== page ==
When OPEC decided to limit how much oil its member countries would produce, prices in North America were around $40 US a barrel and the industry was struggling mightily. On that day in late 2016 when the cartel announced its production cut, prices soared around the world.
Fast forward to today and OPEC is holding to its production cap and member countries have showed discipline in obeying their limits.
The global oil sector is in a much more optimistic place. With the market recovery underway, many in the industry are now wondering when OPEC will end its production cut and what the consequences will be. If OPEC countries start turning on the taps, will prices fall as much as they surged when the limits were announced?
'Both Russia and the Saudis having both signalled a strong commitment to defending $60 [US per barrel]'- Robert Johnston, Eurasia Group
Officially, OPEC says the cuts will last until the end of this year, but the cartel gave itself flexibility by saying it would review the plan at its upcoming June meeting.
Conditions are ripe for OPEC to say enough is enough, there's no longer a need to inflate prices. Not only did global prices touch $70 US a barrel last month for the first time in three years, but the oil glut that led to the 2014 price collapse is largely gone. Demand is increasing and storage levels are dropping significantly.
"The oil market is clearly tightening," said a recent report from the International Energy Agency, pointing to three straight quarters in 2017 when "crude stocks fell by an average of 630,000 barrels per day; such a threesome has happened rarely in modern history."
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Among those who think the conditions are right for the cartel to abandon its production limit is Martin King, a commodities analyst with GMP FirstEnergy in Calgary.
"The reason I say that is because demand growth in 2018 is looking like it will be very, very strong, so I think OPEC will ease supplies back into the market in the second half of the year to meet that demand growth," he said.
"All the demand data I keep seeing — manufacturing activity, Europe, the U.S., Asia — demand is going gangbusters right now. Economic activity in general is doing very well globally."
As prices have risen in the last year, production has jumped in non-OPEC countries such as Canada and the United States. In fact, U.S. crude oil production is set to increase by more than 1.2 million barrels per day in 2018 compared to 2017, which is equivalent to how much OPEC cut production when it announced its limit in 2016. Shale oil production is leading the U.S. oil growth as companies using fracking technology in certain basins in Texas, North Dakota and other states.
As OPEC countries see production rise in North America in step with climbing prices, they may question whether it's worth continuing to show restraint.
"For the Saudis, given their low cost structure, additional barrels at anywhere near these prices must surely be tempting in terms of additions to government revenues, and would be aimed at thwarting other higher-cost shale producers taking market share," wrote CIBC economists in a report on oil prices this week.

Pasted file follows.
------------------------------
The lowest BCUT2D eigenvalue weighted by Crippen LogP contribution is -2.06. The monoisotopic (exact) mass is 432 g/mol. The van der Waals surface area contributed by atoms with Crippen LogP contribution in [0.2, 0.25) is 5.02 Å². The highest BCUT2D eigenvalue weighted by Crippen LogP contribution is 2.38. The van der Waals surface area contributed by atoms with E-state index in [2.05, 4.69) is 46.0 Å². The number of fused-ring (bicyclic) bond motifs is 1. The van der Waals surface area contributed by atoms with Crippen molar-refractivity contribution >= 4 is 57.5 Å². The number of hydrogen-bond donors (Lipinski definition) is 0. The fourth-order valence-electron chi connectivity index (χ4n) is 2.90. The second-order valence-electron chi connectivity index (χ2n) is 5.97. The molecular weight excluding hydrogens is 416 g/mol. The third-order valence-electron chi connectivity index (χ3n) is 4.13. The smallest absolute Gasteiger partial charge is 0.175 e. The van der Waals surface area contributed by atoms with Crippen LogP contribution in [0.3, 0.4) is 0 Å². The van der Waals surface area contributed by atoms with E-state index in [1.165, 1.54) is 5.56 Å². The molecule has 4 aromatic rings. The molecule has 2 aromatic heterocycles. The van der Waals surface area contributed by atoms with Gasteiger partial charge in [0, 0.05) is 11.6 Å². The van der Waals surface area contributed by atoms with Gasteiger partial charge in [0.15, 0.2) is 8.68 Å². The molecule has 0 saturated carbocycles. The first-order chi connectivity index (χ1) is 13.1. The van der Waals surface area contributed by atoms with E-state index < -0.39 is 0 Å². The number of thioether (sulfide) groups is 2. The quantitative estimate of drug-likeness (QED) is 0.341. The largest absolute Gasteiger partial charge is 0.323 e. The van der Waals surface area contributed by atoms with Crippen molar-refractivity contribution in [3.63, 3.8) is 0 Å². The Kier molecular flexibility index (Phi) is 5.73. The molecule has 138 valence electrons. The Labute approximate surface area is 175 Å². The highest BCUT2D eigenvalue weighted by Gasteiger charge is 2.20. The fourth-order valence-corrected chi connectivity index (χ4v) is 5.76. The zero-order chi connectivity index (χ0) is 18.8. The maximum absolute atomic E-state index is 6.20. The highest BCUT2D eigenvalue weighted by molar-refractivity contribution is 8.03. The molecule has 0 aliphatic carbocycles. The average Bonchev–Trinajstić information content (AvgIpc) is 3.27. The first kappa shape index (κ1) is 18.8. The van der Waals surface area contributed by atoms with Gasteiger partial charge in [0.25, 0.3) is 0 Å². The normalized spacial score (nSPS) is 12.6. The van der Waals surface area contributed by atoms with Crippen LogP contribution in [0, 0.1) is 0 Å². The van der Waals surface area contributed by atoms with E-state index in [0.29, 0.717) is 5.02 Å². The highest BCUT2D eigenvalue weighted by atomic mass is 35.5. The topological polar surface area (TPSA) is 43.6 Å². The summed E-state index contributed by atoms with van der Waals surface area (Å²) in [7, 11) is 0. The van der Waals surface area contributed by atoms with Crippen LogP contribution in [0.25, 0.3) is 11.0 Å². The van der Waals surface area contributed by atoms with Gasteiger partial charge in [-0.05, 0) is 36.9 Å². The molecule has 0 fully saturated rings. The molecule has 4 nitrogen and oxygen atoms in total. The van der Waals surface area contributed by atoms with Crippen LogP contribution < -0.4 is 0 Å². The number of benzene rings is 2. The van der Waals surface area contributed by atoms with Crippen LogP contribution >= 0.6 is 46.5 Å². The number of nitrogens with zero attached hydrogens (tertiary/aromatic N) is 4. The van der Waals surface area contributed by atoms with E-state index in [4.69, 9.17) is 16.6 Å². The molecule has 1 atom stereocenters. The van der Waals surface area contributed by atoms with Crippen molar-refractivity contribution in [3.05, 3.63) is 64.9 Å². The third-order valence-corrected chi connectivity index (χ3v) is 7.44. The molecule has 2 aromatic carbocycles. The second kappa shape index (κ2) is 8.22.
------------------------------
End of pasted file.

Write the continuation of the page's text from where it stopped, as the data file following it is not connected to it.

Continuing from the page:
There are numerous factors that impact oil prices, but a decision by OPEC looms large because of how much oil could come potentially flood the market and how quickly. This week, Iran's oil minister said his country was ready to ramp up production if the cartel scraps output limits by at least 100,000 barrels per day within "five or six days."
Keeping prices up
It's not in the interest of OPEC to uncontrollably boost production and risk having oil prices fall, especially considering how long its taken for prices to recover from the 2014 collapse.
"Both Russia and the Saudis having both signalled a strong commitment to defending $60," said Robert Johnston, the CEO of The Eurasia Group, during a speech in Calgary last month. "It would take a lot to break through that and I don't think U.S. shale, even expecting the rig count to go up, I don't think the shale response will be enough to really turn that back to a $50 price."
OPEC decided in 2014 to turn on the taps and let its member countries pump oil at will until introducing the limits in 2016. Experts say the cartel likely won't return to those free-flowing days,
"What's going to happen is OPEC will still have its hand on the steering wheel. They will continue to manage supply. All they are going to say is that inventories have gone down to the target we set so we will raise our production target," said Michael Wittner, the head of oil research with Société Générale, in a phone interview from New York.
He expects production to increase slowly as the cartel shows the market that it will continue to control supply and show some level of production restraint.
"They will go back to what OPEC has historically done, which is to have a target and manage supply," said Wittner. "It's not that prices will collapse, but the opposite. It will eliminate price being out of control to the upside."